To be a part of things, to be apart from them.
I watched from a doorway, artisans
summon out of a dumb stick some form of beauty
the grain emerging along hand or arm like a pulse,
every sigh of the blade saying, I did not do this.
Or parlayed with old trees in my yard
that shift painfully in the wind, heads together
nodding memory awake.
I did not lead them there.
They were already old when my father slept
a drowsy noon in their shade.
I had even less to do with the stars
that having led her to me, bring her still face to me
evening and dawn, making of evening and dawn
one tranquil ecstasy.
Blade, hoe, manhood--
what have my tools to do with what wakes in her?
And by a like token, what has the poet to do with the poem "that wakes in him"?
I wanted Joseph's more or less puzzled rumination to go further. What have any of our tools to do with what we accomplish, on paper or canvas or glass or metal or choreography or song or whatever?
A great deal, it seems to me, and yet...not much.
One doesn't have to lean heavily on a theory of "divine frenzy" in order to concede something to-let's call it-mystery. The concession goes something like this: There are moments, movements of the heart, that exceed ordinary time.
I don't recall with any exactness how it was that I got Joseph talking, ruminating about an artisan at work, and old trees in the yard just being there. And then he makes a connection with an event that was breaking his life apart, like a fist against an egg shell.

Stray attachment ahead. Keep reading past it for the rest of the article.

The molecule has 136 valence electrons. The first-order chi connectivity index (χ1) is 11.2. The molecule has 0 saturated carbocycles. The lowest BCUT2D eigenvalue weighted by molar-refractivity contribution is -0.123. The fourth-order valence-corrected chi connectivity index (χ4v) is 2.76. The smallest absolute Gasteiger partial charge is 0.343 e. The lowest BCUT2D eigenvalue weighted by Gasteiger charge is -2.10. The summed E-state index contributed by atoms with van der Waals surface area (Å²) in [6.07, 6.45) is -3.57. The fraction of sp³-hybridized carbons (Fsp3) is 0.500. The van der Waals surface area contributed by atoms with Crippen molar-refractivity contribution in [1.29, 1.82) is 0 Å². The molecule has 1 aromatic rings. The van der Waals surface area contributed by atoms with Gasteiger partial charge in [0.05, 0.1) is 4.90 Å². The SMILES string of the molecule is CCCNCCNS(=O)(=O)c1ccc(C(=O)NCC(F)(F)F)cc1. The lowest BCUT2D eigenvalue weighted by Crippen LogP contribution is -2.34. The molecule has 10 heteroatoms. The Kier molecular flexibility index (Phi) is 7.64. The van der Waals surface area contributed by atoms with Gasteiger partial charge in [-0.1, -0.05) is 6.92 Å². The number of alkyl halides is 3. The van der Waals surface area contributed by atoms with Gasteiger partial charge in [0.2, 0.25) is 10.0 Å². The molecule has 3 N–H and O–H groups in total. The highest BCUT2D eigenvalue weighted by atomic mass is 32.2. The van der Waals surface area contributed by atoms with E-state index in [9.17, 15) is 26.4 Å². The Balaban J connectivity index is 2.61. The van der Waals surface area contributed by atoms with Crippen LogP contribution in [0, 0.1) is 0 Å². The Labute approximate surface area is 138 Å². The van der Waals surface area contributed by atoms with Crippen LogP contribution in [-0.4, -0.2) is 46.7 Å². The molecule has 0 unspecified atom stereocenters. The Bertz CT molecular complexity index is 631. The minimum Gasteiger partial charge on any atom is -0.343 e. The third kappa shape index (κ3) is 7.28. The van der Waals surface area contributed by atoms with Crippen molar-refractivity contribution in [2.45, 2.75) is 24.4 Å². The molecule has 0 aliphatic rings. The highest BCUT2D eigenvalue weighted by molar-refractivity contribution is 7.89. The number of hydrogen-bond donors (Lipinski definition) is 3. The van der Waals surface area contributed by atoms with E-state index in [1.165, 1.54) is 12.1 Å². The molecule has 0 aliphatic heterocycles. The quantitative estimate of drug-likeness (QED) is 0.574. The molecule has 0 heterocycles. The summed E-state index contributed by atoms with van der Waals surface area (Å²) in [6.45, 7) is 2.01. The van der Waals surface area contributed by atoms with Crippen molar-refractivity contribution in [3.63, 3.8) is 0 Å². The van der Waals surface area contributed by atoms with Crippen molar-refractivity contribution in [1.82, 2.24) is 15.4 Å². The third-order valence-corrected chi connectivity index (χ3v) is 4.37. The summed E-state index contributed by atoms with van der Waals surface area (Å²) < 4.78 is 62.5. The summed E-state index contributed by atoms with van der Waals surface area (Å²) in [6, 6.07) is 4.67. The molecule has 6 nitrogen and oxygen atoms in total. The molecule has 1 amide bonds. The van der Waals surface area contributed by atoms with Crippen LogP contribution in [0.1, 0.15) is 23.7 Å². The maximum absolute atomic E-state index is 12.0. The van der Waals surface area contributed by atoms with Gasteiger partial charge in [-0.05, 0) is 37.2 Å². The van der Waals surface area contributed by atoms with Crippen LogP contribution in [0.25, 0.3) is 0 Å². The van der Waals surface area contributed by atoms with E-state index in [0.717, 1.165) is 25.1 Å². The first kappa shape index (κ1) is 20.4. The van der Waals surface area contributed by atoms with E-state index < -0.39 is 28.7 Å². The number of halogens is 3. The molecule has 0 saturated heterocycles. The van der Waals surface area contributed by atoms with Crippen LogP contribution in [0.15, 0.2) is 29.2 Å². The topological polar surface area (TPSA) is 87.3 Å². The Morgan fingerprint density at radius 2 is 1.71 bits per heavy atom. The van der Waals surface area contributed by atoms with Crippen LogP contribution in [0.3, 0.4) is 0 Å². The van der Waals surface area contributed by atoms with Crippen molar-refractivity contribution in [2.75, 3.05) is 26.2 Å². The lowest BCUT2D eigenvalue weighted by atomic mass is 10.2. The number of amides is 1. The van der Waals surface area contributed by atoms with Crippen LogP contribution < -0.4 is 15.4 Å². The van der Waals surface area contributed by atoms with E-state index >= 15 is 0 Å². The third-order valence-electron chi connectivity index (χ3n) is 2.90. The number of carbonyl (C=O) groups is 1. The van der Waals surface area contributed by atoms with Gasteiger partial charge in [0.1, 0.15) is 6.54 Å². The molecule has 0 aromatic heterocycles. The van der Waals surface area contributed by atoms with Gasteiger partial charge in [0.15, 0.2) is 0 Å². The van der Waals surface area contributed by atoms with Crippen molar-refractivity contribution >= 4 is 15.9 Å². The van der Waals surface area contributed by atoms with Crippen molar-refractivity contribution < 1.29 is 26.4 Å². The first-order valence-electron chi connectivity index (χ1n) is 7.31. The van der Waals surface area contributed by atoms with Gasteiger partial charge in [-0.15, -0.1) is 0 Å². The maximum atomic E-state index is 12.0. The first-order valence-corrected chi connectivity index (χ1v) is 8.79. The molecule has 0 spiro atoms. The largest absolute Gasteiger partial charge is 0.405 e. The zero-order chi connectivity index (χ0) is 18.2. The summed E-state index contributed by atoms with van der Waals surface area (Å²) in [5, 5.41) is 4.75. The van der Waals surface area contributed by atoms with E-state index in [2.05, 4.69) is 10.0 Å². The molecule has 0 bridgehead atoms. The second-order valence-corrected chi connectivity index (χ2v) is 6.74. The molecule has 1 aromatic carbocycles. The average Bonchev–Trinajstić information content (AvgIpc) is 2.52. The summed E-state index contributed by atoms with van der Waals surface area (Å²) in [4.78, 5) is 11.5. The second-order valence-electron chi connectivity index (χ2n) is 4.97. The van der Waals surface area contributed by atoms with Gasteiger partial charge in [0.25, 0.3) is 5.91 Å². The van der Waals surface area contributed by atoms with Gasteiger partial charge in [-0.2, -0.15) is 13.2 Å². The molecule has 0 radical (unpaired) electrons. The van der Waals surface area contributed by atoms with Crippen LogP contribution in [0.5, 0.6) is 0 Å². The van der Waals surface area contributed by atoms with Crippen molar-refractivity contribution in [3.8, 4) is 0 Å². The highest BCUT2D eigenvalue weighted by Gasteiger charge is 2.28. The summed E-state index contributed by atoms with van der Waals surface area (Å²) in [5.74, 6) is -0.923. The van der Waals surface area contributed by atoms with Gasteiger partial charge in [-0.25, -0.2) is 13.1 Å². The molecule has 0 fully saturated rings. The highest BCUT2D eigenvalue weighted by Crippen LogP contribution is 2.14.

One might say that the poem is about modesty. I mean by that, the tools of the trade don't, in effect, measure up. Nor do they serve to "explain" the outcome, the poem. In fact, the more excellent the poem, the less the tools seem to account for it.
Let's admit it, the poet needs help, and strangely it sometimes arrives, coming from way back in time, like a guardian angel toting a sack of images.
I LIVED AS A CHILD in a yard overshadowed by old trees. We climbed them, sat under them with a book in hand, collected in season apples, pears, plums, and so on. All that was a form of long-term harvest; it would coalesce one day in a line or two. As to those trees, one thing was sure: "I did not lead them there."
And what child hasn't spent time watching workers-carpenters, cabinet makers, wood carvers-at their trades and skills? "Every sigh of the blade saying, I did not do this." Even the tools are modest.
Then Joseph, that man of measure, and the reference to his "tools" having nothing to do "with what wakes in her." It isn't just a poem that celebrates the limits of the human; the matter is larger than that. The poem is an emblem, an instance of a larger confession. "The world is charged with the grandeur of-" (not the poem or the poet), "-of God." And with the pain of God, and the terror.
I'll stand with Joseph, with the poem as well, to this extent. The most serious turning points of life, the roads taken and not taken, have little to do with us. Something, a little, but not much.
The statement, I think, can be tested in somewhat this way. We recall our youth, the ambitions, fantasies, hopes that fueled us, led us on. The future, as we summoned it to mind (and more, thought to shape it), was rosily conventional. At least mine was. Ignatius considers it, thinking no doubt of his own youth, dreams of "riches, honors, the credit of a great name."
Then of course life crashes in. And matters turn out, shall we say in an understatement, differently.
As beyond doubt they did for Joseph.
DANIEL BERRIGAN, S.J., a Sojourners contributing editor, is a poet, peace activist, and the author, most recently, of Minor Prophets, Major Themes (Fortkamp Publishing/Rose Hill Books, 1995).